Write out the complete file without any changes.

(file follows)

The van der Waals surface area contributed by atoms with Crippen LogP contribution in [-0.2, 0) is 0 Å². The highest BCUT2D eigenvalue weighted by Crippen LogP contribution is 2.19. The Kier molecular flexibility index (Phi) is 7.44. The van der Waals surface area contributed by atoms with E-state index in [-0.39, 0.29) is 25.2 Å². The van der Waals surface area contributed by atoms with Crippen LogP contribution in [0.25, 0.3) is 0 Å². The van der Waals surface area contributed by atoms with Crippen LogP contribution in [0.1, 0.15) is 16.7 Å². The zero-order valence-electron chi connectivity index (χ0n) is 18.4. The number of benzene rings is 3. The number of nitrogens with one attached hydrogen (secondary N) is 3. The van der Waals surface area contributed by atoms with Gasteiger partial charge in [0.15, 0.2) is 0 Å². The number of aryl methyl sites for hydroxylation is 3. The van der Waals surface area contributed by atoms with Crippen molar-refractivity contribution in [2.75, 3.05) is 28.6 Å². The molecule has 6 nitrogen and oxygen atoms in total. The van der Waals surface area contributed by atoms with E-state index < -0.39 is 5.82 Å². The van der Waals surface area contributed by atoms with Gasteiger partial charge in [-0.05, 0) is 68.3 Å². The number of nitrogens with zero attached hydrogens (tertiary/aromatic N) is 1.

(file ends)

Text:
The van der Waals surface area contributed by atoms with Crippen LogP contribution in [-0.2, 0) is 0 Å². The highest BCUT2D eigenvalue weighted by Crippen LogP contribution is 2.19. The Kier molecular flexibility index (Phi) is 7.44. The van der Waals surface area contributed by atoms with E-state index in [-0.39, 0.29) is 25.2 Å². The van der Waals surface area contributed by atoms with Crippen LogP contribution in [0.25, 0.3) is 0 Å². The van der Waals surface area contributed by atoms with Crippen LogP contribution in [0.1, 0.15) is 16.7 Å². The zero-order valence-electron chi connectivity index (χ0n) is 18.4. The number of benzene rings is 3. The number of nitrogens with one attached hydrogen (secondary N) is 3. The van der Waals surface area contributed by atoms with Gasteiger partial charge in [0.15, 0.2) is 0 Å². The number of aryl methyl sites for hydroxylation is 3. The van der Waals surface area contributed by atoms with Crippen molar-refractivity contribution in [2.75, 3.05) is 28.6 Å². The molecule has 6 nitrogen and oxygen atoms in total. The van der Waals surface area contributed by atoms with E-state index < -0.39 is 5.82 Å². The van der Waals surface area contributed by atoms with Gasteiger partial charge in [-0.05, 0) is 68.3 Å². The number of nitrogens with zero attached hydrogens (tertiary/aromatic N) is 1.